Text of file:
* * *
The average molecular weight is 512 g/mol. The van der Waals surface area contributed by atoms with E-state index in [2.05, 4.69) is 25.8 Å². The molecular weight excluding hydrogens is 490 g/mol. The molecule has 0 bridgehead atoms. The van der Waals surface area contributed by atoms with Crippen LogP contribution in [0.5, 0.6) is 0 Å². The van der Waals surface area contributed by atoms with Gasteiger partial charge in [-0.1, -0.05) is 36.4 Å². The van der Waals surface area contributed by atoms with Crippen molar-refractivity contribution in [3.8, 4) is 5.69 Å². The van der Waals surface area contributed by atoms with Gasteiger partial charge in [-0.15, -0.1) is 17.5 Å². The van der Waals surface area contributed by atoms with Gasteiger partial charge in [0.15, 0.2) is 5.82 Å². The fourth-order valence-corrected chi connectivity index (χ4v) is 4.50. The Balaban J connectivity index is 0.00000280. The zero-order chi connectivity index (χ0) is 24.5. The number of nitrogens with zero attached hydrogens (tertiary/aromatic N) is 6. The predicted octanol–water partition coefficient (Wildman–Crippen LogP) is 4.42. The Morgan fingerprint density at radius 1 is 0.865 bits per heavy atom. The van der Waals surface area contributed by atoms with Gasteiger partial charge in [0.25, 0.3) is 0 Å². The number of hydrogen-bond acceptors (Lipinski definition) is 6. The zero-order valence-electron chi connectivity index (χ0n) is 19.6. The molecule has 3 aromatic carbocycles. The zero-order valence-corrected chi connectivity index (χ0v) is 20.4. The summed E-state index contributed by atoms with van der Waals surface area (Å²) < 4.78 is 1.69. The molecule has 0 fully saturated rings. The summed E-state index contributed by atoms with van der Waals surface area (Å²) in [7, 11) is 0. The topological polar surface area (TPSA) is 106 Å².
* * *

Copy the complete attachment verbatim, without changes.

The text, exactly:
The average molecular weight is 512 g/mol. The van der Waals surface area contributed by atoms with E-state index in [2.05, 4.69) is 25.8 Å². The molecular weight excluding hydrogens is 490 g/mol. The molecule has 0 bridgehead atoms. The van der Waals surface area contributed by atoms with Crippen LogP contribution in [0.5, 0.6) is 0 Å². The van der Waals surface area contributed by atoms with Gasteiger partial charge in [-0.1, -0.05) is 36.4 Å². The van der Waals surface area contributed by atoms with Crippen molar-refractivity contribution in [3.8, 4) is 5.69 Å². The van der Waals surface area contributed by atoms with Gasteiger partial charge in [-0.15, -0.1) is 17.5 Å². The van der Waals surface area contributed by atoms with Gasteiger partial charge in [0.15, 0.2) is 5.82 Å². The fourth-order valence-corrected chi connectivity index (χ4v) is 4.50. The Balaban J connectivity index is 0.00000280. The zero-order chi connectivity index (χ0) is 24.5. The number of nitrogens with zero attached hydrogens (tertiary/aromatic N) is 6. The predicted octanol–water partition coefficient (Wildman–Crippen LogP) is 4.42. The Morgan fingerprint density at radius 1 is 0.865 bits per heavy atom. The van der Waals surface area contributed by atoms with Gasteiger partial charge in [0.25, 0.3) is 0 Å². The number of hydrogen-bond acceptors (Lipinski definition) is 6. The zero-order valence-electron chi connectivity index (χ0n) is 19.6. The molecule has 3 aromatic carbocycles. The zero-order valence-corrected chi connectivity index (χ0v) is 20.4. The summed E-state index contributed by atoms with van der Waals surface area (Å²) < 4.78 is 1.69. The molecule has 0 fully saturated rings. The summed E-state index contributed by atoms with van der Waals surface area (Å²) in [7, 11) is 0. The topological polar surface area (TPSA) is 106 Å².